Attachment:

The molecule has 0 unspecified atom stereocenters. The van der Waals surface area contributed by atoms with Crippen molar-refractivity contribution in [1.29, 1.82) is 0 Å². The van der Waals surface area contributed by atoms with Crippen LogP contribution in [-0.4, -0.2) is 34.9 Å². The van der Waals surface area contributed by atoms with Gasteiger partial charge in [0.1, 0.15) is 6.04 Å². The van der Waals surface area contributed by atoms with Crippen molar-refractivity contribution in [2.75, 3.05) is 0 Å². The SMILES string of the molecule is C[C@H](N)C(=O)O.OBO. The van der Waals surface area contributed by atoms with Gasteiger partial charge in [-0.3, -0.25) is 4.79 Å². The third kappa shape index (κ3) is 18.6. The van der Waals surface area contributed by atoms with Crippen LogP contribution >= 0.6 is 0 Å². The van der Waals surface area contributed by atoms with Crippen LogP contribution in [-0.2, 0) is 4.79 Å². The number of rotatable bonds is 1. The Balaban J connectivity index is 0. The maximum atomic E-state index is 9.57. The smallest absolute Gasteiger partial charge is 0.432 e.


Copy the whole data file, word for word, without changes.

The molecule has 0 unspecified atom stereocenters. The van der Waals surface area contributed by atoms with Crippen molar-refractivity contribution in [1.29, 1.82) is 0 Å². The van der Waals surface area contributed by atoms with Crippen LogP contribution in [-0.4, -0.2) is 34.9 Å². The van der Waals surface area contributed by atoms with Gasteiger partial charge in [0.1, 0.15) is 6.04 Å². The van der Waals surface area contributed by atoms with Crippen molar-refractivity contribution in [2.75, 3.05) is 0 Å². The SMILES string of the molecule is C[C@H](N)C(=O)O.OBO. The van der Waals surface area contributed by atoms with Gasteiger partial charge in [-0.3, -0.25) is 4.79 Å². The third kappa shape index (κ3) is 18.6. The van der Waals surface area contributed by atoms with Crippen LogP contribution >= 0.6 is 0 Å². The van der Waals surface area contributed by atoms with Crippen LogP contribution in [-0.2, 0) is 4.79 Å². The number of rotatable bonds is 1. The Balaban J connectivity index is 0. The maximum atomic E-state index is 9.57. The smallest absolute Gasteiger partial charge is 0.432 e.